GraviFire

Developed by Potata Company, GraviFire is a logic-based puzzle game utilising the effects of gravity. You play as a small character known as the Green Fire, who has been abducted by aliens in order to complete a series of tests. Using gravity, you can move blocks around, using your body to push (or block) where required, to cover all of the panels to complete the level. You’ll have various things to contend with, such as lasers that will destroy blocks, causing you to fail, as well as little grabby spikes to hold blocks in place, and more.

Movement is controlled with the left and right thumb sticks, with left being for movement and right for gravity. These are the only controls, so it doesn’t take long to get the hang of things - although I did at times move the wrong one and mess up what I was doing! The levels get progressively harder, but if you get stuck - don’t panic - there’s the ability to skip up to five levels - but with a countdown timer after each use to encourage you to complete the level after skipping. Skipping should be a last resort, as doing so will cause you to potentially miss out on achievements for solving certain puzzles. There are 50 levels in total to complete (plus a 51st level that triggers the ending), and across these you’ll have certain levels that will reward you with an achievement for passing (with or without the use of the Skip) and/or solving the puzzle (completing the level properly).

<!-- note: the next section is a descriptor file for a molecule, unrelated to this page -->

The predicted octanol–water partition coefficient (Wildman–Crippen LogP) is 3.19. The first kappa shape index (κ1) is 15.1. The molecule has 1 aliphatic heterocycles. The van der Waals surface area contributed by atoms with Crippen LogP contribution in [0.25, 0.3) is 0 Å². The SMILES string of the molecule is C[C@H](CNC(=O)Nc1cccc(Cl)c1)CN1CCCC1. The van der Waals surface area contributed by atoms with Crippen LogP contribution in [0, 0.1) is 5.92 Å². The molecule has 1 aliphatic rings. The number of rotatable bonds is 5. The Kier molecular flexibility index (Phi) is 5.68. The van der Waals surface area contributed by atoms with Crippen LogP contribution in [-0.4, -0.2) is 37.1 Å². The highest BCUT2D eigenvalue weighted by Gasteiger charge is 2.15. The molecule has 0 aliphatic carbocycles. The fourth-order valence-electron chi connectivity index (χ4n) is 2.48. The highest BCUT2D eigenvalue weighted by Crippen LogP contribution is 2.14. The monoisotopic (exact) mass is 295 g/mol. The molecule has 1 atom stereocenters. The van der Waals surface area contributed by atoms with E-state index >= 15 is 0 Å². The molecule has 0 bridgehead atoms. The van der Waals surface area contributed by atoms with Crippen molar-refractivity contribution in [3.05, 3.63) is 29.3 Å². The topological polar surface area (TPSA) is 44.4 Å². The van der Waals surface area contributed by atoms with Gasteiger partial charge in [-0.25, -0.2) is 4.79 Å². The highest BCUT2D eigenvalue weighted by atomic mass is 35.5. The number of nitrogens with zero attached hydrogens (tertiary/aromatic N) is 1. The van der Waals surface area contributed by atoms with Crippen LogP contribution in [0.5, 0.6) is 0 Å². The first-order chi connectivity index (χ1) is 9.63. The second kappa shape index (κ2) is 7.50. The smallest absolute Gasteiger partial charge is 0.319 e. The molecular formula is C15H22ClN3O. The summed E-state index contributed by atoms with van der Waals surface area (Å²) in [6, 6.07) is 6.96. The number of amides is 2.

GraviFire has a very simple, straightforward art-style consisting of each level taking place in one or more sections, and bars at relevant sides for gravity control. The overall design is clear, allowing you to easily see any buttons and differentiate between movable blocks and the pressure points they must line up with - but the lack of variation in level design (aside from the shape of the ‘rooms’) is a little bit disappointing. The music of GraviFire has a real arcade vibe, like specifically the vibe of British amusements in holiday camps. It has a very space-chimey tune that totally triggers those childhood memories (but hey, what do I know? Maybe arcades/amusements elsewhere have similar music!)

GraviFire can be fully completed in around an hour, so for the price of £4.19 on the Xbox Store, it’s cheap enough to justify. The lack of a real story or anything other than puzzles to solve makes this definitely feel more like a title just to get your brain juices flowing a little, so if that’s what you’re looking for - great. If not, you might be a little disappointed by the overall shallowness of the content, as while the puzzles do offer a decent challenge, there’s not really anything to warrant any further playtime.